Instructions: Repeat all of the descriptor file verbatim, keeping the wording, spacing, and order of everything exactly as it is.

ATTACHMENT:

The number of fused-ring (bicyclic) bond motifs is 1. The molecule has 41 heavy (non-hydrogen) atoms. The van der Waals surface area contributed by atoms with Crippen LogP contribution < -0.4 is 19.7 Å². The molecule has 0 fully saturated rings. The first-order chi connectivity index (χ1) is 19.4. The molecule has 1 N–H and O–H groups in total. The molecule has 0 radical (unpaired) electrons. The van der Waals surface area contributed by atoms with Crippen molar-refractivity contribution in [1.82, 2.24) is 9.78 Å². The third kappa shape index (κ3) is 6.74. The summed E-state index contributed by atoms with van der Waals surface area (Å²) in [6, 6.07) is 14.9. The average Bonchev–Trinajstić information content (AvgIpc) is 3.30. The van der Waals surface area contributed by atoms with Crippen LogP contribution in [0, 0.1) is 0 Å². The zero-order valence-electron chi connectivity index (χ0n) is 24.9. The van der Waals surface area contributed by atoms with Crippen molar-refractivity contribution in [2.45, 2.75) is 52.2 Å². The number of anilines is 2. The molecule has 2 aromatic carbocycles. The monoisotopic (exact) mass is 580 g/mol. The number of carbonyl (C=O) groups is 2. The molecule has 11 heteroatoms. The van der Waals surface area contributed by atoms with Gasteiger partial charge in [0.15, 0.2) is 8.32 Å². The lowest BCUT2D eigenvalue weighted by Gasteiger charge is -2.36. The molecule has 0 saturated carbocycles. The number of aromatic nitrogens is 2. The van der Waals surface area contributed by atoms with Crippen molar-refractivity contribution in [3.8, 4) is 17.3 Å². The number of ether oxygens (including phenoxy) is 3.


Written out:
The number of fused-ring (bicyclic) bond motifs is 1. The molecule has 41 heavy (non-hydrogen) atoms. The van der Waals surface area contributed by atoms with Crippen LogP contribution < -0.4 is 19.7 Å². The molecule has 0 fully saturated rings. The first-order chi connectivity index (χ1) is 19.4. The molecule has 1 N–H and O–H groups in total. The molecule has 0 radical (unpaired) electrons. The van der Waals surface area contributed by atoms with Crippen molar-refractivity contribution in [1.82, 2.24) is 9.78 Å². The third kappa shape index (κ3) is 6.74. The summed E-state index contributed by atoms with van der Waals surface area (Å²) in [6, 6.07) is 14.9. The average Bonchev–Trinajstić information content (AvgIpc) is 3.30. The van der Waals surface area contributed by atoms with Crippen LogP contribution in [0, 0.1) is 0 Å². The zero-order valence-electron chi connectivity index (χ0n) is 24.9. The van der Waals surface area contributed by atoms with Crippen molar-refractivity contribution in [2.45, 2.75) is 52.2 Å². The number of anilines is 2. The molecule has 2 aromatic carbocycles. The monoisotopic (exact) mass is 580 g/mol. The number of carbonyl (C=O) groups is 2. The molecule has 11 heteroatoms. The van der Waals surface area contributed by atoms with Gasteiger partial charge in [0.15, 0.2) is 8.32 Å². The lowest BCUT2D eigenvalue weighted by Gasteiger charge is -2.36. The molecule has 0 saturated carbocycles. The number of aromatic nitrogens is 2. The van der Waals surface area contributed by atoms with Crippen molar-refractivity contribution in [3.8, 4) is 17.3 Å². The number of ether oxygens (including phenoxy) is 3.